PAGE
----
Carnegie Mellon University
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Strategies for Fair, Explainable, and Reliable Machine Learning Using Information Theory

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posted on 2022-02-18, 22:13 authored by Sanghamitra DuttaSanghamitra Dutta
Machine learning is entering every aspect of our lives, including high-stakes applications that directly affect
people’s lives, such as, hiring, education, lending, or healthcare. While these machine learning models
are undoubtedly great at learning all patterns present in the data, blindly learning all patterns can often have unintended consequences, such as propagating biases with respect to gender, race, etc. These biases can adversely affect people’s lives, and also violate anti-discrimination laws, e.g., Title VII of the US Civil Rights Act. When it comes to resolving legal disputes, or even informing policies and interventions, only identifying bias and disparity in a model’s decision is not always sufficient. We really need to dig deeper and be able to identify/explain the sources of disparity. For example, disparities in hiring that can be
explained by an occupational necessity may be exempt by law, e.g., code-writing skills for hiring a software
engineer for a safety critical application. However, the disparity arising due to an aptitude test may not be exempt, as in the landmark court case of Griggs v. Duke Power ‘71. This leads us to a question that bridges the fields of fairness, explainability, and law: How can we identify and explain the sources of disparity in machine learning models, e.g., did the disparity arise solely due to the critical occupational necessities? In this dissertation, I propose a systematic measure of “non-exempt disparity,” i.e., the disparity which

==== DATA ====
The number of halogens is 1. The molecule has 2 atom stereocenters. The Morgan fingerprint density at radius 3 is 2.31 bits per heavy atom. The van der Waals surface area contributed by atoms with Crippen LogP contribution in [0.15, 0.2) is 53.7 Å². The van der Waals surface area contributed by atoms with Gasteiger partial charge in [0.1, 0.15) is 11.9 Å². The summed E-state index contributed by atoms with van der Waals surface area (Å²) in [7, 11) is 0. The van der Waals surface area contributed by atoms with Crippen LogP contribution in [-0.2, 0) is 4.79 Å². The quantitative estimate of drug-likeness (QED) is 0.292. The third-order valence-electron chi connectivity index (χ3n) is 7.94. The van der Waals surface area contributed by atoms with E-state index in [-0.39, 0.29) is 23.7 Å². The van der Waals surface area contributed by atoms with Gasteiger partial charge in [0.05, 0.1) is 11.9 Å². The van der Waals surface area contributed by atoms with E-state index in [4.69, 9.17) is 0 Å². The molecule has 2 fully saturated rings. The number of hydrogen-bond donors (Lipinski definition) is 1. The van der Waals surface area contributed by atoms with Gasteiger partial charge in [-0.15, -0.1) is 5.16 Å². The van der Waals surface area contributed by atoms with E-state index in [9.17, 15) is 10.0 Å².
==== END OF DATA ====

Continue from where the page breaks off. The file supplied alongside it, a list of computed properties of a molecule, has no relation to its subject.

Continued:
cannot be accounted for by the occupational necessities. To arrive at a measure for the non-exempt disparity, I adopt a rigorous axiomatic approach that brings together concepts in information theory, in particular, an emerging body of work called Partial Information Decomposition, with Pearl’s causality. This dissertation also examines an extension of this technique to quantifying contribution of each individual
feature to the observed disparity, a novel form of explainability. Lastly, this dissertation also provides an
information-theoretic perspective on the fundamental limits of accuracy-fairness tradeoffs.




Degree Type

  • Dissertation


  • Electrical and Computer Engineering

Degree Name

  • Doctor of Philosophy (PhD)


Pulkit Grover